Typically, you do not wait to be seated in German restaurants, and it is not uncommon to share a table with strangers. However, most Germans will think it odd if you try to initiate a conversation with them beyond just establishing that the chairs are available.
On the Baltic and North Sea coasts, seafood is the word; clams in dough, fish soups, crayfish pastries, and all kinds of smoked fish, with emphasis on herring and salmon (Lachs). Wild (game) is something else the Germans prepare well, particularly in the forested areas of the south. Venison and boar are always a good bet, as is quail, wild duck and other game birds, with stuffings made of such things as truffles and savoy cabbage.
Other meat dishes that retain their popularity include the Schnitzel (cutlet) which is commonly served breaded, but has numerous other variations Jägerschnitzel with gravy and mushrooms, and the Zigeunerschnitzel with spicy vegetables. The basic meat in a Schnitzel is usually veal, but pork is also used. Roast pork also remains very popular, and is eaten with gravy and those giant, almost chewy dumplings that have long been popular. Still another pork specialty is the Rippchen, a juicy cured pork chop. It goes nicely with sauerkraut and mashed potatoes.
Beef is often used to make Tartar; raw ground meat into which can be mixed raw eggs, anchovies, capers and the like. Steaks and chops are by no means a rarity in Germany, but the consumption of meat by the slice is considerably lower than in the States. The Germans are more likely to stretch their meat by mixing it with other things. Sometimes this is done with stews. Spicy Gulasch (goulash) is a favorite. Germans also use pieces of meat in preparing vegetable dishes, but the main way of stretching meat is the ubiquitous sausage.
Germans are world masters at the production of these Würste (sausage), and the variety of them is great. The most popular types with Americans are the ones you get, among other places, from the vendors at the festivals and other outdoor events: Bratwurst, Bockwurst and Rindswurst. The Bratwurst is mainly of pork and served roasted. The Bockwurst is the one most similar to the American hot dog, though it is usually longer. The Rindswurst, sometimes called the Knackwurst, is usually of coarsely ground beef and is fatter and stubbier than the other two. All three are eaten with the fingers and usually dipped in mustard. You often get a roll with them.
The standard type of German bread is similar to what we call rye bread. Second in popularity are the whole grain breads, including pumpernickel. These are heavier and the slice is thinner. Rolls are also very common, from white or rye dough, plain or with poppy seeds, sesame seeds, onion flavoring or cheese flavoring.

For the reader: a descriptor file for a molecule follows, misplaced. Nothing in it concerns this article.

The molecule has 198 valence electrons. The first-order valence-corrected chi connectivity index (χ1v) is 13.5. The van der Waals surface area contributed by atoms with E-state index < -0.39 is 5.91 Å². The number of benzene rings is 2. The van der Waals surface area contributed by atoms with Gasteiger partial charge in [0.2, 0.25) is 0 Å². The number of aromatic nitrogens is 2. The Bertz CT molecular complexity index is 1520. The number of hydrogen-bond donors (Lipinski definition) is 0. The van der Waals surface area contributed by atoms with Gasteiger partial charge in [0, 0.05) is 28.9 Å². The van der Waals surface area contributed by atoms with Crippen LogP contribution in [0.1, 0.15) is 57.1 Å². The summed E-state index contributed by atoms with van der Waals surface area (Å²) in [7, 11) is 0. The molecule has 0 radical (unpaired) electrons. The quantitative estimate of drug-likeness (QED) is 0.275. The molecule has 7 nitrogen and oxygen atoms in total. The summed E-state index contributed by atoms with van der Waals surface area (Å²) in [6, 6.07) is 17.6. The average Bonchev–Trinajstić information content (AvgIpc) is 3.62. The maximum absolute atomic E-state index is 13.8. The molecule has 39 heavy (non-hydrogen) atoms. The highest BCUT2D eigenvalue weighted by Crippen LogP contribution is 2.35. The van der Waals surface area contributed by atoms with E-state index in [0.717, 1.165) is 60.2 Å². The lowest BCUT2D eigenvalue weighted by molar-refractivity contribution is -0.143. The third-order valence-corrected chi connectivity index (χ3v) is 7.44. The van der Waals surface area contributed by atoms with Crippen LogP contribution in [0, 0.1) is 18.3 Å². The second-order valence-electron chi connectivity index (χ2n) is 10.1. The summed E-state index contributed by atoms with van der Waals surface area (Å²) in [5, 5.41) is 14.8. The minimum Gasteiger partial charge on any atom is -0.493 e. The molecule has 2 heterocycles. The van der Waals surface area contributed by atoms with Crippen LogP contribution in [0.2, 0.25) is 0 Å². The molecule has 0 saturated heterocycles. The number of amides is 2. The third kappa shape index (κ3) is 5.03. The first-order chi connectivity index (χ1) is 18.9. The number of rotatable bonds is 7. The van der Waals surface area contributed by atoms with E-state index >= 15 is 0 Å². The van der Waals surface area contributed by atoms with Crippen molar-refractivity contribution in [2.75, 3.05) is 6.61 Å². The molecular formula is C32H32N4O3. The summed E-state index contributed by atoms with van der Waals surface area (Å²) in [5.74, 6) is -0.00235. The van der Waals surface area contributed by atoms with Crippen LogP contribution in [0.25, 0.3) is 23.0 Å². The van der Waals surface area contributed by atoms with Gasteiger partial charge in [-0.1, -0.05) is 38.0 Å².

Among the egg dishes the Bavarian Bauernomelett is popular. Potatoes and onions are mixed in with it. You’ll find few surprises among the vegetables Germans eat. A favorite here is Eintopf, literally “one pot,” which is made with beans, peas or lentils, to which is added pieces of sausage, potatoes, carrots and spices.
And then there are the pastries, made with chocolate, marzipan, honey and anything else that is good and calorie-laden.
The classic area for cheeses in Germany is the Alpine Allgäu region, south of Ulm. Its products are eaten frequently for breakfast, and also as an accompaniment to Germany’s celebrated white wines. Rhine wine goes nicely with soft cheeses, such as the Allgäu’s Limburger. Mosel goes with butter cheeses, and Pfalz wine with Emmentaler. The last-named is better known to you as “Swiss cheese,” but it is also made in Germany.
Much of the food described goes well with the famous German beer. There are roughly 1,500 breweries in Germany today making about 6,000 beers of nearly 140 different types. Styles vary throughout the country and finding one’s favorite requires experimentation. Germans are able to consume large quantities of beer in one evening, but public drunkenness is not acceptable. It is best to know your limits, especially in Bavaria where two liters of beer is an ordinary evening. Pace yourself and eat plenty of food.